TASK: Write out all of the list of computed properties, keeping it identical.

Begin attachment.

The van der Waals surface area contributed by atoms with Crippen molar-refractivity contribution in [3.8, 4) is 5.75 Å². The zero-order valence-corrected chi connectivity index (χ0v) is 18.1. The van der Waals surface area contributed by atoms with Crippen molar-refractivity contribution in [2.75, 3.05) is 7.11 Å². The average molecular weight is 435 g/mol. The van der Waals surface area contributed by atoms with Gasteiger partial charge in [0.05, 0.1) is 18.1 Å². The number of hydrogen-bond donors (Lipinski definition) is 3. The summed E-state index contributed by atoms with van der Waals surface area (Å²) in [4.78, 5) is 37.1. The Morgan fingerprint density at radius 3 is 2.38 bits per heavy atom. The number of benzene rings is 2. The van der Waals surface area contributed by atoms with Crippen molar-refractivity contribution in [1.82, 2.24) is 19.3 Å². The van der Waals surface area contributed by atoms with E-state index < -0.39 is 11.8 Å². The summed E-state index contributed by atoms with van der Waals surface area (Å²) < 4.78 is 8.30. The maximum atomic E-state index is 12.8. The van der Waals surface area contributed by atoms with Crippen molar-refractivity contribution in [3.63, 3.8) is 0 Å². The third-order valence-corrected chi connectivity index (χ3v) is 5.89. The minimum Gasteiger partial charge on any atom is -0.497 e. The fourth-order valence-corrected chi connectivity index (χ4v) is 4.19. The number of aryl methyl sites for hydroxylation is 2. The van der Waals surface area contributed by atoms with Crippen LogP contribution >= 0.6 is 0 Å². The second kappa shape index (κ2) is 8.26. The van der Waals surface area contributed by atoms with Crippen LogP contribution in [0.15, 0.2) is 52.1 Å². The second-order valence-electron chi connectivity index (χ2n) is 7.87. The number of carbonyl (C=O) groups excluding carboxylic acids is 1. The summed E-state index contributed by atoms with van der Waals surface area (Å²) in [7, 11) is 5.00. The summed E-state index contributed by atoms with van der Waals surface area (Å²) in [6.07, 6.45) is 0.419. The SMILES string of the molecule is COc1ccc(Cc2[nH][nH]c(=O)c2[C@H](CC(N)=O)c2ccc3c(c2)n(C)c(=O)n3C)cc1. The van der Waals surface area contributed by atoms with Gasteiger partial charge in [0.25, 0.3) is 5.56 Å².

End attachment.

The van der Waals surface area contributed by atoms with Crippen molar-refractivity contribution in [3.8, 4) is 5.75 Å². The zero-order valence-corrected chi connectivity index (χ0v) is 18.1. The van der Waals surface area contributed by atoms with Crippen molar-refractivity contribution in [2.75, 3.05) is 7.11 Å². The average molecular weight is 435 g/mol. The van der Waals surface area contributed by atoms with Gasteiger partial charge in [0.05, 0.1) is 18.1 Å². The number of hydrogen-bond donors (Lipinski definition) is 3. The summed E-state index contributed by atoms with van der Waals surface area (Å²) in [4.78, 5) is 37.1. The Morgan fingerprint density at radius 3 is 2.38 bits per heavy atom. The number of benzene rings is 2. The van der Waals surface area contributed by atoms with Crippen molar-refractivity contribution in [1.82, 2.24) is 19.3 Å². The van der Waals surface area contributed by atoms with E-state index < -0.39 is 11.8 Å². The summed E-state index contributed by atoms with van der Waals surface area (Å²) < 4.78 is 8.30. The maximum atomic E-state index is 12.8. The van der Waals surface area contributed by atoms with Crippen molar-refractivity contribution in [3.63, 3.8) is 0 Å². The third-order valence-corrected chi connectivity index (χ3v) is 5.89. The minimum Gasteiger partial charge on any atom is -0.497 e. The fourth-order valence-corrected chi connectivity index (χ4v) is 4.19. The number of aryl methyl sites for hydroxylation is 2. The van der Waals surface area contributed by atoms with Crippen LogP contribution >= 0.6 is 0 Å². The second kappa shape index (κ2) is 8.26. The van der Waals surface area contributed by atoms with Crippen LogP contribution in [0.15, 0.2) is 52.1 Å². The second-order valence-electron chi connectivity index (χ2n) is 7.87. The number of carbonyl (C=O) groups excluding carboxylic acids is 1. The summed E-state index contributed by atoms with van der Waals surface area (Å²) in [7, 11) is 5.00. The summed E-state index contributed by atoms with van der Waals surface area (Å²) in [6.07, 6.45) is 0.419. The SMILES string of the molecule is COc1ccc(Cc2[nH][nH]c(=O)c2[C@H](CC(N)=O)c2ccc3c(c2)n(C)c(=O)n3C)cc1. The van der Waals surface area contributed by atoms with Gasteiger partial charge in [0.25, 0.3) is 5.56 Å².